Immunizations (also called vaccinations) are a set of shots and drops given to infants and children at different ages to help keep them from developing dangerous childhood diseases.
Making sure your child receives immunizations when scheduled is the best way to help protect your child.
Immunization is the key to preventing disease among the general population. Vaccines benefit both the people who receive them, and the vulnerable, unvaccinated people around them, because the infection can no longer spread. In addition, immunizations reduce the number of deaths and disability from infections.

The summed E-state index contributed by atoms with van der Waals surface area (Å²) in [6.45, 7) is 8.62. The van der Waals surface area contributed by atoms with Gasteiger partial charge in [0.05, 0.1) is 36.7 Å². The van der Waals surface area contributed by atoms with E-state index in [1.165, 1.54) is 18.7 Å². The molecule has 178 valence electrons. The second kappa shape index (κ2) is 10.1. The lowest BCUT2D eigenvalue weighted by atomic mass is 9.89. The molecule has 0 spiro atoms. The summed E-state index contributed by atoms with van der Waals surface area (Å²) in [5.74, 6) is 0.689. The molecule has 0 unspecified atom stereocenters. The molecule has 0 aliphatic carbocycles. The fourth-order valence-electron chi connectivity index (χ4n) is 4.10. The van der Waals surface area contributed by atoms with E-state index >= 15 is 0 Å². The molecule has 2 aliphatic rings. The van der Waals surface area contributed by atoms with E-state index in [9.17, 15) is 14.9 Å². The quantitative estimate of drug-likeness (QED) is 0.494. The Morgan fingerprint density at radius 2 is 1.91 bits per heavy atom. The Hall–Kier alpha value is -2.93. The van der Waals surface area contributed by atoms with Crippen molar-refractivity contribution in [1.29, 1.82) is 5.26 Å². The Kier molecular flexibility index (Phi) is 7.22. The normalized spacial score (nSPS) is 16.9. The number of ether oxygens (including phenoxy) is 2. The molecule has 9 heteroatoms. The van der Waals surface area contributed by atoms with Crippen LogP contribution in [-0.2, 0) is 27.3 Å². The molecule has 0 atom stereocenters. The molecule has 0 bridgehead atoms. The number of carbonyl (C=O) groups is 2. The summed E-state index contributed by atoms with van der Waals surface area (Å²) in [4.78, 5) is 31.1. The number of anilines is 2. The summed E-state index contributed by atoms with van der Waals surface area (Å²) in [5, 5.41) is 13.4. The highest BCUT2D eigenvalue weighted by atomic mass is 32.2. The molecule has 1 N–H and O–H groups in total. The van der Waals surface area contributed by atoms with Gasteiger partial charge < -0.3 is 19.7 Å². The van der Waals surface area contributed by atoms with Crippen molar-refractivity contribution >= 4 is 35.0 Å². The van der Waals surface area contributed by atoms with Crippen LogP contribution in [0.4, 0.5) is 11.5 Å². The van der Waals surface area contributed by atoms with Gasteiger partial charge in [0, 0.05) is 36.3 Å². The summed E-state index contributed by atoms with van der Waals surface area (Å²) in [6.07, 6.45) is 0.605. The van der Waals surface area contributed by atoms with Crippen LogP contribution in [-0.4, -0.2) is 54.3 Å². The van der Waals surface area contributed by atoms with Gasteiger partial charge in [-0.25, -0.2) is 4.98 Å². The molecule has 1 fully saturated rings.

Vaccinations not only protect your child from deadly disease, but they also keep other children safe by eliminating or greatly decreasing dangerous diseases that used to spread from child to child.
A vaccine is a dead, or weakened version, or part of the germ that causes the disease in question. When children are exposed to a disease in vaccine form, their immune system, which is the body’s germ-fighting machine, is able to build up antibodies that protect them from contracting the disease if and when they are exposed to the actual disease.